Click here to see the sky;

Thank you to the SkyWatch team.

Saturday, 2 January 2010

Summer Harvest; Melons;

Melon is a name given to various members of the Cucurbitaceae family with fleshy fruit. Melon can refer to either the plant or thefruit, which is a false berry. Many different cultivars have been produced, particularly of muskmelons. The plant grows as a vine. Although the melon is a fruit, some varieties may be considered "culinary vegetables".

History
The origin of the melon as we know it today is rather shrouded in mystery. Of a surety, they originated in Asia and Africa rather than in the US, and brought to England around the sixteenth century AD. Melons were first introduced to the New World by Columbus during his second expedition. They were part of rations aboard the ships to help prevent scurvy in sailors. Once his men had eaten them and discarded the seeds, the crop quickly took hold in Haiti and spread from there. Seeds were also brought to California by Spanish Conquistadors. Navajos were farming the fruit by the 1800s, from seeds brought from Latin America. However, melons did not gain prominence as a common food until it was brought again during the slave trade.


Its genus and species are both Cucunis. Within these groups, they are also distinguished by their Latin names into two groups, Cucumis (muskmelons), and Citrullus (watermelons.). Aside from these classifications, they are also separated into many varieties. Exactly how many varieties is unknown. The three most common are the watermelon, cantaloupe, and honeydew. The cantaloupe, also called a muskmelon, belongs to the Cucumis family. It has beige, netted skin and sweet orange flesh that is high in beta carotene.

Melons are a highly nutritious food. It has been touted for centuries that they have numerous medicinal properties. The seeds of cantaloupe were used in China to moderate fevers and the digestive system. Elsewhere, seeds were pulverized and used to treat tuberculosis. Cantaloupes are particularly beneficial to people with heart disease, as they contain large of amounts of an anticoagulant known as adenosine. They also contain high levels of potassium, which benefits those with high blood pressure. Due to their high water content, all melons are considered diuretics.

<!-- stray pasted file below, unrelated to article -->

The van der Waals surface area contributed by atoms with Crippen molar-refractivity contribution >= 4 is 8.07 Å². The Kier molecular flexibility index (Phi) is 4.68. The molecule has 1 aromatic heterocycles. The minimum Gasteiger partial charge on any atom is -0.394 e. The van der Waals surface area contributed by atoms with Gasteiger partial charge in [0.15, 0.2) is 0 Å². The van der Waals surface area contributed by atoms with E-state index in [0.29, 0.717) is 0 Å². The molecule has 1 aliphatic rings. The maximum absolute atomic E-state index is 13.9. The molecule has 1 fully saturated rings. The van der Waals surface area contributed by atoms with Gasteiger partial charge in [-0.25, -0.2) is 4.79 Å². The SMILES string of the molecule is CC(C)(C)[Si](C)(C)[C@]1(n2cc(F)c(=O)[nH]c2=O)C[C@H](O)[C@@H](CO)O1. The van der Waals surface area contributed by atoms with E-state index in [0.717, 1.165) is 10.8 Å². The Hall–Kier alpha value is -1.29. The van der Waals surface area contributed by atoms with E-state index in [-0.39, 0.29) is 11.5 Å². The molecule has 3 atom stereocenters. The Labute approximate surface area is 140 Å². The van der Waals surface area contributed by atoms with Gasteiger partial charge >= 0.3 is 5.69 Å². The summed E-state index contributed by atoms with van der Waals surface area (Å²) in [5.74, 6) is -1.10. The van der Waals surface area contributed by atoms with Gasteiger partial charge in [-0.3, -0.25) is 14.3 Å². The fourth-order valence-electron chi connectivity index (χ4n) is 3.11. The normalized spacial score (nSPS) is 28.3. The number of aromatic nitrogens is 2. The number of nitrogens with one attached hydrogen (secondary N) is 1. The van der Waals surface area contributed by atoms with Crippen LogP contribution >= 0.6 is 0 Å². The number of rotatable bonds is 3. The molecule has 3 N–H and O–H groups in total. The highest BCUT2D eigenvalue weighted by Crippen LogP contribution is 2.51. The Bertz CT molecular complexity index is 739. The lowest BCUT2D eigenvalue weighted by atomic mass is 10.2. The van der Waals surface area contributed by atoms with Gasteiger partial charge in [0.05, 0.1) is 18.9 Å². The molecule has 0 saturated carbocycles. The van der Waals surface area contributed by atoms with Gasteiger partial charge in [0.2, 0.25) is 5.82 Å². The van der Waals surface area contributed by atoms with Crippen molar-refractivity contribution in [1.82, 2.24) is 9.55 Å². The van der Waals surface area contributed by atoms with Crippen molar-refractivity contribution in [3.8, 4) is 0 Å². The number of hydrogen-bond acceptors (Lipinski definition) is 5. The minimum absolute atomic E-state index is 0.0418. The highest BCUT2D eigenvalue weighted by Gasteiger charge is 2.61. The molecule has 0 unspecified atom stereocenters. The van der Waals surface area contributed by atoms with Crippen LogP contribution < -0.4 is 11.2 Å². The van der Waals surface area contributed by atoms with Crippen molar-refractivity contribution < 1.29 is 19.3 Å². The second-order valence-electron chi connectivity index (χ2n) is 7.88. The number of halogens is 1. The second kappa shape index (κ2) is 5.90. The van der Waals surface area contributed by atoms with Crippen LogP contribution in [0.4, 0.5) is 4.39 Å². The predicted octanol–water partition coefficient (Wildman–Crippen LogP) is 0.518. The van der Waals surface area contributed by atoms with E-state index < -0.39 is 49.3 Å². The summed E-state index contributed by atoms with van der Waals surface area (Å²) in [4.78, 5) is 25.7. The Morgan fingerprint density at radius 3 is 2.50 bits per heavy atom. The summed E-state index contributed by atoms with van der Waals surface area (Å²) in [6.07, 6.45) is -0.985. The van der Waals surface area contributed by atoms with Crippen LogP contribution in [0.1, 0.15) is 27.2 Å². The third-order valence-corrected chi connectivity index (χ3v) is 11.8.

There is also evidence that suggests that consumption of melons can lower the risk of cancer. USDA researches have discovers that melons contain lycopene, an antioxidant found in a select group of fruits and vegetables. Lycopene treats and prevents cancer by trapping free-radicals in cells.

Member of the gourd and pumpkin family, melons are notoriously “promiscuous,” meaning that they must be kept separate from other melons due to the fact that they readily pollinate each other. They are not particularly hardy, nor are they very frail. They require about four months of warm weather, and like lots of direct sunlight. Unlike some vegetables, indoor germination with plans to transplant outside does not work well. Melons simply will not grow well that way. For best results, seeding them outdoors in early may works very well. Since they are a vine fruit, they require lots of space to spread out; some dwarf or midget varieties can do well in planters, such as large truck tires. No matter how you plant them, melons must be kept warm. If the temperatures drop below fifty regularly, the result will be small, bitter fruit. Two other requirements are fertile soil and lots of water. Good dirt is imperative to grow melons. These fruits also require copious amounts of water. However, as fruits grow nearer to harvest, it is recommended to cease watering for one week prior to picking. This will allow the sugars to develop.

excerpts curtesy wikipedia.

Home grown Melons are dripping with sweetness.

Photos TS

Believe it or not:
The discovery of a new dish does more for the happiness of mankind than the discovery of a star.
(Jean Anthelme Brillat-Savarin.)


Friday, 1 January 2010